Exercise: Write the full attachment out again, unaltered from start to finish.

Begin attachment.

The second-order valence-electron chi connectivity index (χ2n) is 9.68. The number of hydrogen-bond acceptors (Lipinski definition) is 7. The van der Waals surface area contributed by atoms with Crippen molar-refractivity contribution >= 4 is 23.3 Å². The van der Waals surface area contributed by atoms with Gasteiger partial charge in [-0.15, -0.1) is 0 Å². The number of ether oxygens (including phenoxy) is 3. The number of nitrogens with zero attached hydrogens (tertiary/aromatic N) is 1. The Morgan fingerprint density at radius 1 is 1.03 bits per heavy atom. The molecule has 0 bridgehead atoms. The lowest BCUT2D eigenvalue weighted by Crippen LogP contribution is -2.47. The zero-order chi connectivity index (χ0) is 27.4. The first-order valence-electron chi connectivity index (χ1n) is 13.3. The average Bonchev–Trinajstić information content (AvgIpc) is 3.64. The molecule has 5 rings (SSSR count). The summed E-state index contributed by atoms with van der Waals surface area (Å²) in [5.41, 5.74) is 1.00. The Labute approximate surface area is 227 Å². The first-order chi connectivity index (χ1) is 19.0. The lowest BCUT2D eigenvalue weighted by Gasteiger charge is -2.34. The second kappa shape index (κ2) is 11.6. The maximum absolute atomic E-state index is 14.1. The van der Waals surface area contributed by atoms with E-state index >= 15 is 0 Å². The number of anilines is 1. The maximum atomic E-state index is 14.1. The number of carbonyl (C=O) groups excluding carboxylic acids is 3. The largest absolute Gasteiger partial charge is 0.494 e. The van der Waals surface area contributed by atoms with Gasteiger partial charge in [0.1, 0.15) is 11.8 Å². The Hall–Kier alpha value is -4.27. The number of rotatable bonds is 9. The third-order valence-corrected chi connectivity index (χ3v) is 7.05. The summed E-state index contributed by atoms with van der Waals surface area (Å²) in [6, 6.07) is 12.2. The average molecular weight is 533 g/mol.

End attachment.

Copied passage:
The second-order valence-electron chi connectivity index (χ2n) is 9.68. The number of hydrogen-bond acceptors (Lipinski definition) is 7. The van der Waals surface area contributed by atoms with Crippen molar-refractivity contribution >= 4 is 23.3 Å². The van der Waals surface area contributed by atoms with Gasteiger partial charge in [-0.15, -0.1) is 0 Å². The number of ether oxygens (including phenoxy) is 3. The number of nitrogens with zero attached hydrogens (tertiary/aromatic N) is 1. The Morgan fingerprint density at radius 1 is 1.03 bits per heavy atom. The molecule has 0 bridgehead atoms. The lowest BCUT2D eigenvalue weighted by Crippen LogP contribution is -2.47. The zero-order chi connectivity index (χ0) is 27.4. The first-order valence-electron chi connectivity index (χ1n) is 13.3. The average Bonchev–Trinajstić information content (AvgIpc) is 3.64. The molecule has 5 rings (SSSR count). The summed E-state index contributed by atoms with van der Waals surface area (Å²) in [5.41, 5.74) is 1.00. The Labute approximate surface area is 227 Å². The first-order chi connectivity index (χ1) is 19.0. The lowest BCUT2D eigenvalue weighted by Gasteiger charge is -2.34. The second kappa shape index (κ2) is 11.6. The maximum absolute atomic E-state index is 14.1. The van der Waals surface area contributed by atoms with E-state index >= 15 is 0 Å². The number of anilines is 1. The maximum atomic E-state index is 14.1. The number of carbonyl (C=O) groups excluding carboxylic acids is 3. The largest absolute Gasteiger partial charge is 0.494 e. The van der Waals surface area contributed by atoms with Gasteiger partial charge in [0.1, 0.15) is 11.8 Å². The Hall–Kier alpha value is -4.27. The number of rotatable bonds is 9. The third-order valence-corrected chi connectivity index (χ3v) is 7.05. The summed E-state index contributed by atoms with van der Waals surface area (Å²) in [6, 6.07) is 12.2. The average molecular weight is 533 g/mol.